There are hockey classics, certainly. Roch Carrier’s The Hockey Sweater and Dryden’s memoir, The Game, are two of them. And then there are some very good, or at least very worthy, hockey books, which Smith writes about with affection—books such as Paul Quarrington’s King Leary, Mark Jarman’s Salvage King, Ya!: A Herky-Jerky Picaresque and Wayne Johnston’s The Divine Ryans. But where is the Great Hockey Novel? DeLillo, Smith reminds us, once tried to write one—his novel Amazons—even though DeLillo apparently prefers we pretend the book never existed. This seems to irk Smith, which may be why he keeps returning to it. Smith remembers other slights, too, like Richard Ford, who has endeared himself to Canadians even while he snubbed our game in one of his Frank Bascombe novels. “Put-downs by smart people we thought of as friends stab at the chest of those of us who love the game,” Smith notes.

If Smith is overly sensitive about hockey’s flimsy literary canon, he at least recognizes that the sport is difficult to write about. It is frenetic and disjointed, unlike, say, soccer, with all that hypnotic passing, or baseball, a slow and patient sport, and really an individual’s game, with so much constant failure as to seem almost self-consciously narrative-minded. If anyone is going to write a Great Hockey Novel—and it is bound to happen someday, I think—it will probably be about a goalie. They are the eccentric ones, the truly compelling ones, as Smith points out.

Smith himself thinks he ought to have been a goalie. He writes with humour and self-deprecating charisma about his own history with the game, from his childhood in Peterborough, Ontario, through to his continuing passion for the sport as an adult. It is these personal stories that elevate Puckstruck beyond a mere hulking text of anecdotes and trivia. His writing is lively and incisive, and often amusingly beautiful—as when he describes, on a trip to follow the Stanley Cup as it hit Russian soil for the first time, visiting the tomb of Lenin and seeing “his slumbering raw-potato face.”

One of Smith’s most personal hockey obsessions is the 1972 Summit Series, a series he only followed after the fact (his parents were on sabbatical that year, and the family was living in England). Smith is a Dryden devotee, so the fixation makes sense. But looking back at ’72, what he finds is not simply Canadian athletic triumph but rather a worrisome national pride and ugliness. Hockey brings out both the best and worst of us, it seems.

Which takes us back to Smith’s original question: is hockey worth it? The answer is yes, with a caveat. Smith admits that he has thought about giving up the sport. “If the game can’t learn, what can it possibly have to teach?” It is not an unheard-of idea, cutting yourself off from a sport with a troubling history of violence and injuries. The Atlantic’s Ta-Nehisi Coates did just that in 2012. Once an ardent Dallas Cowboys fan, Coates publicly quit following football after the moral quandaries—all that brain trauma, and the worrisome claims that the NFL had covered up what they knew about the dangers of the sport—became too much. But Smith never really seems very serious about giving up the puck. Sure, there are questions about the sport’s safety, and Smith does not ignore them—the New York Times coverage of Derek Boogaard’s death, chronicling the brain damage the New York Rangers enforcer suffered, is required reading for any hockey fan, Smith says. He will not give up the game, but that does not mean he does not hope it will change. And when he is reading all those books, his enthusiasm returns—for all the possibilities of what the game might be.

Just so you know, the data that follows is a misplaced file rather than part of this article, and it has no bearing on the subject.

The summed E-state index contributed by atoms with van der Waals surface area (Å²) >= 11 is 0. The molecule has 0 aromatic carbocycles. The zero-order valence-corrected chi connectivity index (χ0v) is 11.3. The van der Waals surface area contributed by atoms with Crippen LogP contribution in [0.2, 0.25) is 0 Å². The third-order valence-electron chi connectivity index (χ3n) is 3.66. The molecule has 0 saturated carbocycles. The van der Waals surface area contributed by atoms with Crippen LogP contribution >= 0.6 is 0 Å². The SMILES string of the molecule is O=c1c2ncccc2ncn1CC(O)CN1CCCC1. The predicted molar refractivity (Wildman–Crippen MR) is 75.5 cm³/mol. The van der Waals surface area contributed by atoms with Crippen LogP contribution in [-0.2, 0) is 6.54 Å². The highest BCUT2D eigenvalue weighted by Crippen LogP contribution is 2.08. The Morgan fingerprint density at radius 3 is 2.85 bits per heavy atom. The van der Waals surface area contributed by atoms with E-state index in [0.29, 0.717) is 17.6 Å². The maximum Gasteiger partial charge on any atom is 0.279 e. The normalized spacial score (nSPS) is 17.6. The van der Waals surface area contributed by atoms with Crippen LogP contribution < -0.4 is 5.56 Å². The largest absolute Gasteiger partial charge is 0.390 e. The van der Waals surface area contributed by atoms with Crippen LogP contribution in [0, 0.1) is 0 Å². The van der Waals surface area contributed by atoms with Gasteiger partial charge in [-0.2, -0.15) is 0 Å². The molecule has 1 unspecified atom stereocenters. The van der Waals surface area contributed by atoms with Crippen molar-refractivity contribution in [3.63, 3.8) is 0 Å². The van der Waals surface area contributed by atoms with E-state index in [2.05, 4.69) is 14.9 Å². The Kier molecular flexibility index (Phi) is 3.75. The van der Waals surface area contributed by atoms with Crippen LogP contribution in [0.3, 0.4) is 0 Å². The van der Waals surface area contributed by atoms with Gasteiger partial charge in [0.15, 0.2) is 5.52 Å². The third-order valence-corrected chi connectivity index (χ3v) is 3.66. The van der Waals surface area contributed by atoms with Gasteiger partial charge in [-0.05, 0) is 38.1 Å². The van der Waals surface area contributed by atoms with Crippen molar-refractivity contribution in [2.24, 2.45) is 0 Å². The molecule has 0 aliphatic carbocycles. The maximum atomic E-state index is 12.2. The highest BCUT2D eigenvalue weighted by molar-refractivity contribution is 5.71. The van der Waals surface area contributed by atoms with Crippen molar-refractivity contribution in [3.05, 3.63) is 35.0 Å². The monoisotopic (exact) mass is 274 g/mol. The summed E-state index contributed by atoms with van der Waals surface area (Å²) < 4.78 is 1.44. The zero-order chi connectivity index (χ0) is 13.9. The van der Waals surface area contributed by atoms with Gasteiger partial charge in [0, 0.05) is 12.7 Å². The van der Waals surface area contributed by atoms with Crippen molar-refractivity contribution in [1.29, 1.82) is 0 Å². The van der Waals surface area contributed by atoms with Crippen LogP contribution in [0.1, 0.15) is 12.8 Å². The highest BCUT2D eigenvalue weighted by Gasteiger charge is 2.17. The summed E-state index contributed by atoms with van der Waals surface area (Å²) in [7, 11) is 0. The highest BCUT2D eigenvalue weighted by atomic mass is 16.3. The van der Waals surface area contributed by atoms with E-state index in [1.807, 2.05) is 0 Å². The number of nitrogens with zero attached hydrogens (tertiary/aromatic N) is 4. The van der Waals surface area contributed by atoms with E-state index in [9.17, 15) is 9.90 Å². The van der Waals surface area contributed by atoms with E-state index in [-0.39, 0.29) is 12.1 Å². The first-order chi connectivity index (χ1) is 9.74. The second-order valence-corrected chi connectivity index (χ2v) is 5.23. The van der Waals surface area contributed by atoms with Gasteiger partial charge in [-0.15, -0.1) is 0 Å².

Smith’s enthusiasm is infectious, and Puckstruck is a charming book. If there is a sense that anything’s missing, it is women’s hockey—our fandom and our participation. Even Smith seems to recognize this. On the one page where he flicks at the women’s game, toward the back of the book, he seems nearly embarrassed: “It’s not right that I’ve left it so late to talk about women’s hockey, and even worse that I’m not really going to say very much.” The women’s game, Smith notes, may have a solution to some of the sport’s most vexing problems. Of course, most of the hockey books have been written by and about men—and the pros, they are men, too. Spend any time in an NHL press box and you will see it is mostly men kicking around. But then I am reminded of my friend—the one whose nose fills with the smell of beans whenever she hears that old hockey song. It was her mother, after all, who insisted on watching the game on Saturday nights, just as she had done with her family growing up. If hockey is our national pastime and a key aspect of our culture, we would do well not to forget half the population. Most women’s games may not get national media attention—they may not even be televised—but if you focus on them, you will see that the players are skilled and the games lively and hard-fought. All that is left is for someone to write about them.